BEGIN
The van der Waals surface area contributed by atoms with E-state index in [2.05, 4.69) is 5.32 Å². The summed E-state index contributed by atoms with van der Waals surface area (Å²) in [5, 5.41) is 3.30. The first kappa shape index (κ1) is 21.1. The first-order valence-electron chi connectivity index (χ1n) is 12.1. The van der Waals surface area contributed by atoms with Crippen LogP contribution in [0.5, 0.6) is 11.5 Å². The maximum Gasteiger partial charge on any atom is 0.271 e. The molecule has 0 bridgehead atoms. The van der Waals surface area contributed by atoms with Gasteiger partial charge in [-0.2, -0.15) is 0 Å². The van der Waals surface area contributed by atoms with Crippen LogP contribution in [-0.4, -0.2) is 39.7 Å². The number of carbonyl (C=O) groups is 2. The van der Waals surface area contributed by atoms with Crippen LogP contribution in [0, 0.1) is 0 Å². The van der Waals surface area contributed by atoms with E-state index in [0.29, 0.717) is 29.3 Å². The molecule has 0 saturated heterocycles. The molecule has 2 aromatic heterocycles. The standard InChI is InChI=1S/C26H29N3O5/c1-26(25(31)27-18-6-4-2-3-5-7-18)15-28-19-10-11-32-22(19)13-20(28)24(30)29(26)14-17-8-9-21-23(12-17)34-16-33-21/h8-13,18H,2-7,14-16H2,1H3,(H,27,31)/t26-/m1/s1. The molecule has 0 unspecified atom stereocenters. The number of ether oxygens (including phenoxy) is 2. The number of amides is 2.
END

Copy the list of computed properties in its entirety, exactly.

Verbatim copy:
The van der Waals surface area contributed by atoms with E-state index in [2.05, 4.69) is 5.32 Å². The summed E-state index contributed by atoms with van der Waals surface area (Å²) in [5, 5.41) is 3.30. The first kappa shape index (κ1) is 21.1. The first-order valence-electron chi connectivity index (χ1n) is 12.1. The van der Waals surface area contributed by atoms with Crippen LogP contribution in [0.5, 0.6) is 11.5 Å². The maximum Gasteiger partial charge on any atom is 0.271 e. The molecule has 0 bridgehead atoms. The van der Waals surface area contributed by atoms with Gasteiger partial charge in [-0.2, -0.15) is 0 Å². The van der Waals surface area contributed by atoms with Crippen LogP contribution in [-0.4, -0.2) is 39.7 Å². The number of carbonyl (C=O) groups is 2. The van der Waals surface area contributed by atoms with Crippen LogP contribution in [0, 0.1) is 0 Å². The van der Waals surface area contributed by atoms with E-state index in [0.29, 0.717) is 29.3 Å². The molecule has 0 saturated heterocycles. The molecule has 2 aromatic heterocycles. The standard InChI is InChI=1S/C26H29N3O5/c1-26(25(31)27-18-6-4-2-3-5-7-18)15-28-19-10-11-32-22(19)13-20(28)24(30)29(26)14-17-8-9-21-23(12-17)34-16-33-21/h8-13,18H,2-7,14-16H2,1H3,(H,27,31)/t26-/m1/s1. The molecule has 0 unspecified atom stereocenters. The number of ether oxygens (including phenoxy) is 2. The number of amides is 2.